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Thread: Finis Chaldea

  1. #21
    For gods to avoid meddling in the affairs of mortals made no sense. What was the point of being gods if they did not lord over the mortal races? Those lesser existences needed guidance, and they were the ones to offer it in exchange for nothing but worship. "With an attitude like his? How long do you think he will be satisfied with being a Hero? As soon as a few more appear, that childish man will aim for the next step higher. Where does that put him? Oh. Targeting us with no provocation. Best let him lose that divinity we granted him now. Maybe then he won't be able to manage anything, if he's allowed to live that long," said Enki. If nothing else, he hated that loud-mouthed king. He'd be the end of their age one way or another, so it only made sense to nip the weed at its bud before it grew all the way to Celestia.

    Anu didn't see much choice in the matter. To prevent strife between his fellow gods escalating, and to prevent the eventual fall of the humans who sustained them all, he had to grant Ishtar this moment of vengeance. A wave of his hand produced a pair of lapis lazuli bull horns set in a golden halter. Seven years of famine would befall the mortal world soon, but Anu trusted his companions to keep their word. The choice was not an easy one; it had to be made to the best of his ability regardless. "Calm yourself, Metis. We will not war amongst ourselves as the mortals do. Whatever the cost, that must always be avoided," he declared. With that, eyes of green were opened by the ever-meditative Enlil, speaking words of their own to his state of understanding. Did anyone hear them? Most typically didn't, but this time, he had something audible to say. "With all action, there is consequence, dear Wisdom. The remuneration of our every choice will be deserved as it is earned."

  2. #22
    The claims of Enki about the attitude of Gilgamesh were not necessarily unfounded. He was abrasive by his own nature, but not so childish as Enki thought. In fact, Metis could almost guarantee that if he grew bored of his current level of conquest the only god in any real danger was Anu himself. Besides all of that, King Gilgamesh was just and put in place by them, if they didn't trust in their own work why did they even bother? It was a circular argument every time it came up, a simple shake of her head would occur. There was no point in constantly explaining the same point. No, instead she would do as she always ended up doing, she'd wait... and be proven right.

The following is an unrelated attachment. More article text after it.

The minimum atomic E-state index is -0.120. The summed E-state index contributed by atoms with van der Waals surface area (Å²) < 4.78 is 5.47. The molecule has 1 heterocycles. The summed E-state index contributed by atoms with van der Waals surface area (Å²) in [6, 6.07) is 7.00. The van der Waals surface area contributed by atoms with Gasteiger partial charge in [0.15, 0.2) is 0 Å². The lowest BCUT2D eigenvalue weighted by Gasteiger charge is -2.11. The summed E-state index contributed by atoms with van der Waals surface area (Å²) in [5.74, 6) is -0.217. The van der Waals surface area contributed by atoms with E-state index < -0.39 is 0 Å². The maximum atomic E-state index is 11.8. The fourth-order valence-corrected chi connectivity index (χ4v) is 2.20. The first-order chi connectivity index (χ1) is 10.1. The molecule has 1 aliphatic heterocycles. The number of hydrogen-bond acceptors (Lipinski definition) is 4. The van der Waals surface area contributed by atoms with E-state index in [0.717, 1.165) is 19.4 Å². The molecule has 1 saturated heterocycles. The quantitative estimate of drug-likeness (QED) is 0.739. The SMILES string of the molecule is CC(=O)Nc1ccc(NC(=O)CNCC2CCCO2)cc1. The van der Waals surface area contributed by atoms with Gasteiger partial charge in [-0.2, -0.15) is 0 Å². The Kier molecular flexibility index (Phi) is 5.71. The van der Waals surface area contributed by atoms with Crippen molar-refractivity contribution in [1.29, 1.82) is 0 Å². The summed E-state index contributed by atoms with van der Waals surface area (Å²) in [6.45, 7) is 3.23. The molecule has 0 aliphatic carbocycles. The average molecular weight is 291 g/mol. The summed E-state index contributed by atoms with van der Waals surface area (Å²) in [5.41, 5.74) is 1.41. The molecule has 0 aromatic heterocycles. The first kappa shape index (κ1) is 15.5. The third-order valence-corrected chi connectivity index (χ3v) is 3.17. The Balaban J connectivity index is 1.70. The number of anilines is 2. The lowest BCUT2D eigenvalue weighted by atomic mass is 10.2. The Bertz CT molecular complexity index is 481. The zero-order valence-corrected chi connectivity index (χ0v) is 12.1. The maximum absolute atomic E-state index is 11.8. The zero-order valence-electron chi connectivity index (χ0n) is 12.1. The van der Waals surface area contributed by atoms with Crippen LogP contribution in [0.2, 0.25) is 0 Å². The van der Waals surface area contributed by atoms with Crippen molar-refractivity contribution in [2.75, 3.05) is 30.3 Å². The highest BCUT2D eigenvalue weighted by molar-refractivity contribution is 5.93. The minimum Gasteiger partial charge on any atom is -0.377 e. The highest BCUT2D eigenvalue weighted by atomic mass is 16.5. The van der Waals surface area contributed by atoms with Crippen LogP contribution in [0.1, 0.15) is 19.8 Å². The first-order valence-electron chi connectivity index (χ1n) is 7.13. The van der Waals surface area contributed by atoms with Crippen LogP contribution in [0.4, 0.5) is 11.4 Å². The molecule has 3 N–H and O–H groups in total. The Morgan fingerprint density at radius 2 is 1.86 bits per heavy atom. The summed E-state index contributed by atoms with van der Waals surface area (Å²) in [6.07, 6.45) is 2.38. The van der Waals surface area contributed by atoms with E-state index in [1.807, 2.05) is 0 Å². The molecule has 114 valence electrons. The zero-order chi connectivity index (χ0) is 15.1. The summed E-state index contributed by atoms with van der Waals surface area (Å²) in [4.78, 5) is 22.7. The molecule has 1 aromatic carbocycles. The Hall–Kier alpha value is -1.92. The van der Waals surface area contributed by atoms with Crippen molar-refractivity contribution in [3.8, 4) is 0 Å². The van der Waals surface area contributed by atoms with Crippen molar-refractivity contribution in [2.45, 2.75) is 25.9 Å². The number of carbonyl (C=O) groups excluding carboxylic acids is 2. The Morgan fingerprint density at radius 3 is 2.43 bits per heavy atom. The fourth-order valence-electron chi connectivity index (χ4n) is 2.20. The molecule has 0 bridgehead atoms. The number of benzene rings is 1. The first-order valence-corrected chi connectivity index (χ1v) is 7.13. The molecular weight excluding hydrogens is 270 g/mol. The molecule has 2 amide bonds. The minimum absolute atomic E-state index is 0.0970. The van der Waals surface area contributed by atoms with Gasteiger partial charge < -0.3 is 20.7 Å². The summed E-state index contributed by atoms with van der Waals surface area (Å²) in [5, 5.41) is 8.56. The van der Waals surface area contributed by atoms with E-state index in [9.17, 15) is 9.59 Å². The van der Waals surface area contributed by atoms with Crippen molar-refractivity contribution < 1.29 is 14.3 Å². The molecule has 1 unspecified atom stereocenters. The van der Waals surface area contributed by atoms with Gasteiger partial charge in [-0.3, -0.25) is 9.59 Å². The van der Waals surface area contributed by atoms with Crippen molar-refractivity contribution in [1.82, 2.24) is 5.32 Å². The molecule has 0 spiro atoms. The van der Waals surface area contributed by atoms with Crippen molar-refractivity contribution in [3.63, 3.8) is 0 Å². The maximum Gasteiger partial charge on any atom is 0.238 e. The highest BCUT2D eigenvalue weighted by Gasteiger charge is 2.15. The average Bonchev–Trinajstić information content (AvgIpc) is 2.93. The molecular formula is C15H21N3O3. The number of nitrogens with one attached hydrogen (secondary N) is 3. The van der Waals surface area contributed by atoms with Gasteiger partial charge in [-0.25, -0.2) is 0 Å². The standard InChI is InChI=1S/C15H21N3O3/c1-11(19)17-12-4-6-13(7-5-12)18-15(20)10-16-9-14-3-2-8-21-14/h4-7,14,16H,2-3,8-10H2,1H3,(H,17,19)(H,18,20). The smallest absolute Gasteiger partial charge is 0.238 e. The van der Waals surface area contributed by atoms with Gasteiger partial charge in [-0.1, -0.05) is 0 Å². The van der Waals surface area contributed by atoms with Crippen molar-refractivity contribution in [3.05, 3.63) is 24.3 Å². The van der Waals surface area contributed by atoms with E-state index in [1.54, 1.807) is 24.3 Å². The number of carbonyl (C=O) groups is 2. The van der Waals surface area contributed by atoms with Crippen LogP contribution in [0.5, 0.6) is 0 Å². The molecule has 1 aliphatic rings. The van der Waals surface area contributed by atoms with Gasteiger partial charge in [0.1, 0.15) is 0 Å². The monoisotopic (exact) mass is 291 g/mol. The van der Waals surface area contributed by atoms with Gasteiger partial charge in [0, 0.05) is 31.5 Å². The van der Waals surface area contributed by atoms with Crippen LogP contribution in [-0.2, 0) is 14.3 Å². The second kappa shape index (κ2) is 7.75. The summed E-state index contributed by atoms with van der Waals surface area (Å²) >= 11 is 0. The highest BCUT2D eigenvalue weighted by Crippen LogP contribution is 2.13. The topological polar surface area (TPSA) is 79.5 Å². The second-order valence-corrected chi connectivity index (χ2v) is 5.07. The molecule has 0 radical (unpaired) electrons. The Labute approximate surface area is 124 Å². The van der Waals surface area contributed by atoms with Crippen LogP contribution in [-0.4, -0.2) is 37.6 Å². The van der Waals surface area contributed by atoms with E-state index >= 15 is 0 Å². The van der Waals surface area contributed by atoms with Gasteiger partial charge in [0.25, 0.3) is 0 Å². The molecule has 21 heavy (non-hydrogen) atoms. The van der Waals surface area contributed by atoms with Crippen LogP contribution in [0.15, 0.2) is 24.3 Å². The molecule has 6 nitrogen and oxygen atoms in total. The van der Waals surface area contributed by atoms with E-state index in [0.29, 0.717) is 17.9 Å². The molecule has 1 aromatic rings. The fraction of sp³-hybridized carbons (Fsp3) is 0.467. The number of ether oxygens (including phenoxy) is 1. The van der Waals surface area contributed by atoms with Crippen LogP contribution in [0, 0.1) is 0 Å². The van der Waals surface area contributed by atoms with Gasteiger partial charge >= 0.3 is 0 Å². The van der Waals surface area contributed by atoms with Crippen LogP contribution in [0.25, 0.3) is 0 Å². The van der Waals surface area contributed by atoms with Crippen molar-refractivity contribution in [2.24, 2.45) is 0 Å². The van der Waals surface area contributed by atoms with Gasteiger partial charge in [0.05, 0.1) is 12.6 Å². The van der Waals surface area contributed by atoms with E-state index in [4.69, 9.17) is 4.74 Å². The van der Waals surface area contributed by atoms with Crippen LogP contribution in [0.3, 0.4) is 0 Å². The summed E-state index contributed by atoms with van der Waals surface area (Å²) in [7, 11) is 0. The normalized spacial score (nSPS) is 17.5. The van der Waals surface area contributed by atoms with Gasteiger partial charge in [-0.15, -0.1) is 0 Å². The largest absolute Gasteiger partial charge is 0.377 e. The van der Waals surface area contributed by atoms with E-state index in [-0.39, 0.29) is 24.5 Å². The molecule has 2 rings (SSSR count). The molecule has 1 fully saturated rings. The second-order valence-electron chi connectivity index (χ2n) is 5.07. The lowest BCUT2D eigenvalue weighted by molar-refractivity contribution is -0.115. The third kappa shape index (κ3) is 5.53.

Metis was told to calm herself even as the golden halter and lapis lazuli horns were produced. He really intended to grant this goddess, the means to take her vengeance because someone brought up actual truthful facts about her, when she tried to seduce them? What sort of lesson did this teach anyone involved? What was to be learned from this situation? Nothing. A scoff left Metis, there was a burning anger in her one which cried to be unleashed. Anu was so concerned about actions taking place between the gods, he hadn't even stopped to consider how one like Gilgamesh would take this constant interference. While she though through all the possibilities, a single conclusion was reached. The Bull of Heaven would die this day and once again this council would meet. And when it did, a decision would be made by her. Strangely, the words that met Metis' ear weren't from any of the others, instead, Enlil spoke and his words were hauntingly cryptic but... Metis was wisdom incarnate, she understood his stance now. She wondered if he truly thought the fall of the gods was the right thing to do? Maybe, there would be a greater reason for it later, but whatever the case, Ishtar's eyes were sparkling.